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When Did Everyone Get So Nice?
Social Networks Deliver on the KM Promise

"Not really," she said. "The same governance principles still apply. You should view the content being written to an internal blog through the exact same lens that you would use if the writer were creating a Word document and attaching it to an email to 10 people. No different.

"If it’s Here are 10 things I learned at a conference this week, and it has transitory business value and implication, then maybe you can get rid of it. The policies that apply to so-called traditional content creation don’t need to be changed just because it’s in a blog format." So, basically, sharing a chocolate-chip cookie recipe with a co-worker is still different than a policy declaration from management.

"Yes. Look back at the first few years of email," Cheryl said. "We slowly realized we needed to have appropriate-use guidelines for the kinds of things you should and shouldn’t write in an email; what you can and can’t say to a customer. What are inappropriate topics of discussion? Product code names? Revenue figures during a quiet period if you’re publicly traded? So the first thing a company that is considering embracing social networking, but might be a little afraid, should do is re-trench, re-define and re-emphasize existing appropriate-use guidelines. There is no difference because of the format in which it appears. But sometimes organizations need to re-learn the rules, and update and refresh the policies to include broader forms of communication. Think about things like: What can you say on a discussion forum? Or a Facebook page? Or Twitter? What can (and can’t!) you upload to video-sharing sites? The same principles still apply; they just apply to a new world of formats and technologies."

Same Game, Similar Rules
I played a hypothetical game with Cheryl, pretending to have an "old boss" with "old ideas," as a sort of role-playing charade for this interview. In character, I asked: "My boss understands the reasons to control information inside our firewall. But he’s really more afraid of external content that’s outside of his control, like user forums. What can I tell him?"

"Just as the development of email automation tools has evolved, so have monitoring tools for content you’re pushing out to the Web. For example, there are many products that scan emails to red-flag sensitive works or look for things like a series of numbers that might be a Social Security number, etc. Those same tools are available for Web publishing. If you want to set up a public-facing blog for your chief marketing officer to talk to customers, there are already tools that let you establish a workflow that includes, for instance, a human review process or an automated review for sensitive content, before you hit the ‘submit’ button. The workflow can stop the publication, or remind the author Uh, this is a sensitive word. Are you sure you want to use it?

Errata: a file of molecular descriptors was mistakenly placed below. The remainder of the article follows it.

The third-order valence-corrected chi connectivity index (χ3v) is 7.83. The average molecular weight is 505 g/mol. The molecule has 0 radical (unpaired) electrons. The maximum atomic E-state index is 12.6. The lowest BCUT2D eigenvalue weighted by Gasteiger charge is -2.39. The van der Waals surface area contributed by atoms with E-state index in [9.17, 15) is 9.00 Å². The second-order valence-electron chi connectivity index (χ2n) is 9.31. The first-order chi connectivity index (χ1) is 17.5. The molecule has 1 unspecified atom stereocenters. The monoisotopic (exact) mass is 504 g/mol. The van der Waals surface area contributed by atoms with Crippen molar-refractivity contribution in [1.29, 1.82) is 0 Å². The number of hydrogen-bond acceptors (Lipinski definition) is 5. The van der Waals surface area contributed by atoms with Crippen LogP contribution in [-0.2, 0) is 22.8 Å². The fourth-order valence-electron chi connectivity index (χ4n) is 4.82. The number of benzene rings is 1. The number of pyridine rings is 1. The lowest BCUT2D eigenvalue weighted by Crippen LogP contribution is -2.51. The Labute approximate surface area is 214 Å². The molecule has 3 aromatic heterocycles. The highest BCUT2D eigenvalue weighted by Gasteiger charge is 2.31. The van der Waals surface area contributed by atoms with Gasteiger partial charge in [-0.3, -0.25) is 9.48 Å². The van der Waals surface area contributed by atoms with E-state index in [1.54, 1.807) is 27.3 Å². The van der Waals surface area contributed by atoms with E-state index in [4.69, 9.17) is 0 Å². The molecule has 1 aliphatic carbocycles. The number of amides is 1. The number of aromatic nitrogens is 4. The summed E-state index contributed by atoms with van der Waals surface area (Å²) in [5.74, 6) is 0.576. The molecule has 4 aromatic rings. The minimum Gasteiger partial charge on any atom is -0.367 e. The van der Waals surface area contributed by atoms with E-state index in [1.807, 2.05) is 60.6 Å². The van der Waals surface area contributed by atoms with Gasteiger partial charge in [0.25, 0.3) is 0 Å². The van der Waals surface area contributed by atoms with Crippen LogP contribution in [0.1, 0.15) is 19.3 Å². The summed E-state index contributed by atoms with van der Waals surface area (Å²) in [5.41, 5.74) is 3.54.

Made me think of 2001: A Space Odyssey’s HAL computer: "What do you think you’re doing, Dave?

"The futuristic aspect is not lost on anyone. Many companies have a management population who is reaching 55+, and who may be subject to early retirement. Losing those senior people is a huge risk to those organizations. But Cheryl thinks these people, who may not have grown up with a laptop attached at the hip, or may not be proficient in Excel spreadsheets or PowerPoint, can use these much simpler—"lightweight," she calls them—communication tools, such as blogs and wikis—to greater effect. It’s just type, edit and save.

"If you’re trying to get information out of their heads before they either choose to leave the organization or are forced to, this is a much more appealing way for those who do not feel computer-proficient. Simple bullet points, short summaries, etc., are much more comfortable for people who didn’t grow up with complex Office applications and a PC on their desktop (or lap!)

"The business social networks, such as LinkedIn, are very different today than they were even just five years ago," Cheryl pointed out. And in today’s economy, it may make the difference. "If my travel budget has been cut in half, and I can’t travel to meet my group once a quarter, it is an enormous help to be able to include a photograph, and a status line ... Here’s what I’m working on ... We’re just trying to bring that spirit into corporate collaborative tools."

It’s hard to deny the spirit behind the trend toward social networking tools in business. That’s partly why they have exploded so quickly, and have been met with such fervor. But there are other reasons, most of which are described in the following pages. Get on board; there’s more to come.

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